While there are many English translations, the best known is that of Catherine Winkworth, “Praise to the Lord, the Almighty, the King of Creation.” Both versions of the hymn call Christians to extol the Lord for his sovereign rule and his blessing over all things: all creation, all aspects of our lives, including in our work. In this reflection, Venn Senior Teaching Fellow Luke Fenwick meditates on Neander’s hymn and its call to remember the Lord and enlarge our vision of his reign over all things.
We’ve included the German-language version of the text below. Versions of Winkworth’s translation abound online. You’ll also find the songs in both English and German embedded below; you can listen to the full versions on Spotify.
From its first line, Neander’s hymn bids us wake-up. Sing! Be heard! Adore the Lord! The hymn cannot be outbid: the Lord is sovereign and our adoration befits his lordliness. The Lord himself is our light; we are given to see his lordliness. In this way the hymn is profoundly concrete. It does not spiral off into abstraction or generalities. We are “beloved” (geliebete) and from love, now engulfing, arises the desire to adore the Lord in sung worship.
The Lord is beautiful and all his works share something of his beauty. We find this in both the content and the form of the hymn, to say nothing of its performance. God rules gloriously in his lordliness. The German noun Herr is translated “Lord,” and the adjective/adverb herrlich literally means “that which characterises a lord,” and in the course of time herrlich has come to mean “marvelous,” “glorious,” “beautiful.” The Lord’s lordliness is glorious and beautiful. So we sing: “Praise the Lord (Herr), who rules over all things so gloriously (so herrlich).”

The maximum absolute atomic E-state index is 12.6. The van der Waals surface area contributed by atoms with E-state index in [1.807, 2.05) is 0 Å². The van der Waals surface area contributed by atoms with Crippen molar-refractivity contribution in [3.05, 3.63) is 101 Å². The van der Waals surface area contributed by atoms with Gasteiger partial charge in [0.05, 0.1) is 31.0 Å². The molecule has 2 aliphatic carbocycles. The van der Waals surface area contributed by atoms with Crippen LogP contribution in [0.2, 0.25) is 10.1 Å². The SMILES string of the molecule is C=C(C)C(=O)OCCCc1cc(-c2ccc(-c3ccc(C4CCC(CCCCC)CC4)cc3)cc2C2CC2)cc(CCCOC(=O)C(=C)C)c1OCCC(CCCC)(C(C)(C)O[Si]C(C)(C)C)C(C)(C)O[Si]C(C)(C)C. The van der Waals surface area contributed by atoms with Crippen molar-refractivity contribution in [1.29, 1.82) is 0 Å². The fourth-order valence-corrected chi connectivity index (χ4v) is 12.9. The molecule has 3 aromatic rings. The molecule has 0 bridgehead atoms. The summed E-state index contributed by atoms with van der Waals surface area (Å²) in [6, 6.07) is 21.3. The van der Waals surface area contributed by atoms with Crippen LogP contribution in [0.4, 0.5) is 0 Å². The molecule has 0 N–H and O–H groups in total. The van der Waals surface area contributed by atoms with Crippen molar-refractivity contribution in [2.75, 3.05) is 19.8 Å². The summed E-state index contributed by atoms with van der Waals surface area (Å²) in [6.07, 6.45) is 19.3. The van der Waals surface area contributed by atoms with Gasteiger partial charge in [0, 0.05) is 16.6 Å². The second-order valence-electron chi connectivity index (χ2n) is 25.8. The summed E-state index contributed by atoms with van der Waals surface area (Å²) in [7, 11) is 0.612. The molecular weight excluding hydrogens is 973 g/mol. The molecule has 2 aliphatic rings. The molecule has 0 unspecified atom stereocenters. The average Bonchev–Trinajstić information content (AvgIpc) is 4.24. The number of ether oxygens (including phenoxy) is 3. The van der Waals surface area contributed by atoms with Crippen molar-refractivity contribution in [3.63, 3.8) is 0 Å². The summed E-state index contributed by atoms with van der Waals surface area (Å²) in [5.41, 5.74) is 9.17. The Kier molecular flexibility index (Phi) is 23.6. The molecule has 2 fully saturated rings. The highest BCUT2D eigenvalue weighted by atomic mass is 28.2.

This beauty is visible to us as, in a sense, God’s desire-evoking love, which also allows us to see truly. The hymnodist enjoins us then to see beauty and love in God’s providential care for his creation and across all dimensions of life. God’s care extends from our health to guidance to protection to work (Stand). The hymn dwells on God’s blessing in our work—it is seeable, the hymnodist has us sing. We are to extol God’s provision that issues as “streams of love from heaven.”
Perhaps we don’t always perceive the blessing or even feel like raising our voices when we do. Discipline appears indispensable. The gratitude we voice in song requires intention and follow-through—simply doing it. Hymns are corporeal and collective and memorial: they demand all of us, they join us to others, and they remember the Lord, who is present in our remembering (Mt 18:20). They help enlarge our vision as a result, and they sharpen it as well. They enlarge our hearts and help us sing praise and affirmation. As a poet once put it in another context, “Being here is glorious” (Hiersein ist herrlich). We sing because the Lord is glorious and all his works share in his beauty. We too receive a share and the blessing that comes with it, and it is difficult to avoid giddiness in singing of our own, divinely established beauty that features across our lives, especially in our work. The Lord, after all, “adorns us artfully and elegantly.”
You who adore the Lord, close with “amen”! (Lobende, schließe mit Amen!)